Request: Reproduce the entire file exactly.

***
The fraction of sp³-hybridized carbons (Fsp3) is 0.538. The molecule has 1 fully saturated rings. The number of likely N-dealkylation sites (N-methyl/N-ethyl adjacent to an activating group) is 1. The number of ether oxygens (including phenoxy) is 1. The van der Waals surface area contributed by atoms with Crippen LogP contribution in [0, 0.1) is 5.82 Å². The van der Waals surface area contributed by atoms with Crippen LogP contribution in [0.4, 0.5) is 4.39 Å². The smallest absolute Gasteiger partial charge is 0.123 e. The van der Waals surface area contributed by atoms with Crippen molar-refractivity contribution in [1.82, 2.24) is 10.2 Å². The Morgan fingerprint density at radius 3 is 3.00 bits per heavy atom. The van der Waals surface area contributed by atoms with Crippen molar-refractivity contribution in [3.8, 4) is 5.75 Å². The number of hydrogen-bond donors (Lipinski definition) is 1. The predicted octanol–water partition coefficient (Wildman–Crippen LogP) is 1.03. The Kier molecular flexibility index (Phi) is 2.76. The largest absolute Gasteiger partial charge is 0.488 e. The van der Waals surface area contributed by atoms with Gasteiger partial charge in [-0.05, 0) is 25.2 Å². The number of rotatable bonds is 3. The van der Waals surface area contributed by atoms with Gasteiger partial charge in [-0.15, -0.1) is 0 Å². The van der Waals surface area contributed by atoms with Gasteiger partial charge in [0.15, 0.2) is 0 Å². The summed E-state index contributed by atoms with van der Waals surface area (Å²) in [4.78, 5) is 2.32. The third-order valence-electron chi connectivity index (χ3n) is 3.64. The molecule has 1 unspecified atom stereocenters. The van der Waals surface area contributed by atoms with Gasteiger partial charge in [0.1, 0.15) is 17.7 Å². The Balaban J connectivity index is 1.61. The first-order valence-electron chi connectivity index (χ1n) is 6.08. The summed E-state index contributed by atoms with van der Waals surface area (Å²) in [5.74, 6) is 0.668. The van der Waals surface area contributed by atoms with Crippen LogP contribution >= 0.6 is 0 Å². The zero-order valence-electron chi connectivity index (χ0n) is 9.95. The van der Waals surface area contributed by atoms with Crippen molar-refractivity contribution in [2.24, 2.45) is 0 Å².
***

The fraction of sp³-hybridized carbons (Fsp3) is 0.538. The molecule has 1 fully saturated rings. The number of likely N-dealkylation sites (N-methyl/N-ethyl adjacent to an activating group) is 1. The number of ether oxygens (including phenoxy) is 1. The van der Waals surface area contributed by atoms with Crippen LogP contribution in [0, 0.1) is 5.82 Å². The van der Waals surface area contributed by atoms with Crippen LogP contribution in [0.4, 0.5) is 4.39 Å². The smallest absolute Gasteiger partial charge is 0.123 e. The van der Waals surface area contributed by atoms with Crippen molar-refractivity contribution in [1.82, 2.24) is 10.2 Å². The Morgan fingerprint density at radius 3 is 3.00 bits per heavy atom. The van der Waals surface area contributed by atoms with Crippen molar-refractivity contribution in [3.8, 4) is 5.75 Å². The number of hydrogen-bond donors (Lipinski definition) is 1. The predicted octanol–water partition coefficient (Wildman–Crippen LogP) is 1.03. The Kier molecular flexibility index (Phi) is 2.76. The largest absolute Gasteiger partial charge is 0.488 e. The van der Waals surface area contributed by atoms with Gasteiger partial charge in [-0.05, 0) is 25.2 Å². The number of rotatable bonds is 3. The van der Waals surface area contributed by atoms with Gasteiger partial charge in [-0.15, -0.1) is 0 Å². The van der Waals surface area contributed by atoms with Gasteiger partial charge in [0.15, 0.2) is 0 Å². The summed E-state index contributed by atoms with van der Waals surface area (Å²) in [4.78, 5) is 2.32. The third-order valence-electron chi connectivity index (χ3n) is 3.64. The molecule has 1 unspecified atom stereocenters. The van der Waals surface area contributed by atoms with Gasteiger partial charge in [0.1, 0.15) is 17.7 Å². The Balaban J connectivity index is 1.61. The first-order valence-electron chi connectivity index (χ1n) is 6.08. The summed E-state index contributed by atoms with van der Waals surface area (Å²) in [5.74, 6) is 0.668. The van der Waals surface area contributed by atoms with Crippen LogP contribution >= 0.6 is 0 Å². The zero-order valence-electron chi connectivity index (χ0n) is 9.95. The van der Waals surface area contributed by atoms with Crippen molar-refractivity contribution in [2.24, 2.45) is 0 Å².